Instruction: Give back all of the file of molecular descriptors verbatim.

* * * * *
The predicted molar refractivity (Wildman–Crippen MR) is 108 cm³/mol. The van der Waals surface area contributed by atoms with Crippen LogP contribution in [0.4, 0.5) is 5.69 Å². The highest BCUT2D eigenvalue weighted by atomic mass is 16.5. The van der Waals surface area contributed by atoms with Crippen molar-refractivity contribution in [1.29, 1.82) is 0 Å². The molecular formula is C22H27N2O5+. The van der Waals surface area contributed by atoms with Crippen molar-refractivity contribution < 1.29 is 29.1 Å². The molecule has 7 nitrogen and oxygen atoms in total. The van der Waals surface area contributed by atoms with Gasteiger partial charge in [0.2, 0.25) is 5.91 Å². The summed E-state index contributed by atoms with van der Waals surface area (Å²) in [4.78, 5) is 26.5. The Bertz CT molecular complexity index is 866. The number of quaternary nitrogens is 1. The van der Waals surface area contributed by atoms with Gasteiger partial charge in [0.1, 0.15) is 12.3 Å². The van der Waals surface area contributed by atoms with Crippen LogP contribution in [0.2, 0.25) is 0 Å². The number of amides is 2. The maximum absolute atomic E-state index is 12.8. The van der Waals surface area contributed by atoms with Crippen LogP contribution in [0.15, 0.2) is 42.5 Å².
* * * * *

The predicted molar refractivity (Wildman–Crippen MR) is 108 cm³/mol. The van der Waals surface area contributed by atoms with Crippen LogP contribution in [0.4, 0.5) is 5.69 Å². The highest BCUT2D eigenvalue weighted by atomic mass is 16.5. The van der Waals surface area contributed by atoms with Crippen molar-refractivity contribution in [1.29, 1.82) is 0 Å². The molecular formula is C22H27N2O5+. The van der Waals surface area contributed by atoms with Crippen molar-refractivity contribution < 1.29 is 29.1 Å². The molecule has 7 nitrogen and oxygen atoms in total. The van der Waals surface area contributed by atoms with Gasteiger partial charge in [0.2, 0.25) is 5.91 Å². The summed E-state index contributed by atoms with van der Waals surface area (Å²) in [4.78, 5) is 26.5. The Bertz CT molecular complexity index is 866. The number of quaternary nitrogens is 1. The van der Waals surface area contributed by atoms with Gasteiger partial charge in [0.1, 0.15) is 12.3 Å². The van der Waals surface area contributed by atoms with Crippen LogP contribution in [0.2, 0.25) is 0 Å². The number of amides is 2. The maximum absolute atomic E-state index is 12.8. The van der Waals surface area contributed by atoms with Crippen LogP contribution in [0.15, 0.2) is 42.5 Å².